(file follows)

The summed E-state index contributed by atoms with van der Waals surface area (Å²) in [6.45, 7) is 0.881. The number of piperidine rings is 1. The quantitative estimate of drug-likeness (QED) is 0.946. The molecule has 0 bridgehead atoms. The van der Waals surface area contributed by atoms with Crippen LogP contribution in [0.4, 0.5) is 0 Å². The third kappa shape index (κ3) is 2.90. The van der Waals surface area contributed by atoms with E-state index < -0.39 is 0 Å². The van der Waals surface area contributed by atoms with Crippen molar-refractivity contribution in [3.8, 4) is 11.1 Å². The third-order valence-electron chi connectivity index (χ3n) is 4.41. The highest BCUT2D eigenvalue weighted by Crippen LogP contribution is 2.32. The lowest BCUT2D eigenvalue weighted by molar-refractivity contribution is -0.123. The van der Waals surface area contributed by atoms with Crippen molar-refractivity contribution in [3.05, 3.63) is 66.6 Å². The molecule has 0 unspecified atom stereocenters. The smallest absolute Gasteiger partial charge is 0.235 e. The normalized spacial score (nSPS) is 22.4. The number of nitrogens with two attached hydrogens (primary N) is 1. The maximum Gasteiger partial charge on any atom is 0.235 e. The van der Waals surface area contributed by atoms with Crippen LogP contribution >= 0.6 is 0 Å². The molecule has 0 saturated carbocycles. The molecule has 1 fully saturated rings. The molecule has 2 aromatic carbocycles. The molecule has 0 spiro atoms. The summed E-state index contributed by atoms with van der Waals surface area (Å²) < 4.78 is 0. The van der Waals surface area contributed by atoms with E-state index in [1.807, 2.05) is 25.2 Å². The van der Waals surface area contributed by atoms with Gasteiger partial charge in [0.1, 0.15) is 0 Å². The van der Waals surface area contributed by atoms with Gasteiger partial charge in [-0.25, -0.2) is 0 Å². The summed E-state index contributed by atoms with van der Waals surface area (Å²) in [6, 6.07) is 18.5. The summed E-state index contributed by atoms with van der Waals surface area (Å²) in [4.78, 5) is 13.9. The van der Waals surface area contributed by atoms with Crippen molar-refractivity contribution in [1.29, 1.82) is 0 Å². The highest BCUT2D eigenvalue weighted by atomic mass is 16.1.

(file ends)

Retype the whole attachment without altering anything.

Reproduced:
The summed E-state index contributed by atoms with van der Waals surface area (Å²) in [6.45, 7) is 0.881. The number of piperidine rings is 1. The quantitative estimate of drug-likeness (QED) is 0.946. The molecule has 0 bridgehead atoms. The van der Waals surface area contributed by atoms with Crippen LogP contribution in [0.4, 0.5) is 0 Å². The third kappa shape index (κ3) is 2.90. The van der Waals surface area contributed by atoms with E-state index < -0.39 is 0 Å². The van der Waals surface area contributed by atoms with Crippen molar-refractivity contribution in [3.8, 4) is 11.1 Å². The third-order valence-electron chi connectivity index (χ3n) is 4.41. The highest BCUT2D eigenvalue weighted by Crippen LogP contribution is 2.32. The lowest BCUT2D eigenvalue weighted by molar-refractivity contribution is -0.123. The van der Waals surface area contributed by atoms with Crippen molar-refractivity contribution in [3.05, 3.63) is 66.6 Å². The molecule has 0 unspecified atom stereocenters. The smallest absolute Gasteiger partial charge is 0.235 e. The normalized spacial score (nSPS) is 22.4. The number of nitrogens with two attached hydrogens (primary N) is 1. The maximum Gasteiger partial charge on any atom is 0.235 e. The van der Waals surface area contributed by atoms with Crippen LogP contribution >= 0.6 is 0 Å². The molecule has 0 saturated carbocycles. The molecule has 1 fully saturated rings. The molecule has 2 aromatic carbocycles. The molecule has 0 spiro atoms. The summed E-state index contributed by atoms with van der Waals surface area (Å²) < 4.78 is 0. The van der Waals surface area contributed by atoms with E-state index in [1.807, 2.05) is 25.2 Å². The van der Waals surface area contributed by atoms with Gasteiger partial charge in [0.1, 0.15) is 0 Å². The van der Waals surface area contributed by atoms with Gasteiger partial charge in [-0.25, -0.2) is 0 Å². The summed E-state index contributed by atoms with van der Waals surface area (Å²) in [6, 6.07) is 18.5. The summed E-state index contributed by atoms with van der Waals surface area (Å²) in [4.78, 5) is 13.9. The van der Waals surface area contributed by atoms with Crippen molar-refractivity contribution in [1.29, 1.82) is 0 Å². The highest BCUT2D eigenvalue weighted by atomic mass is 16.1.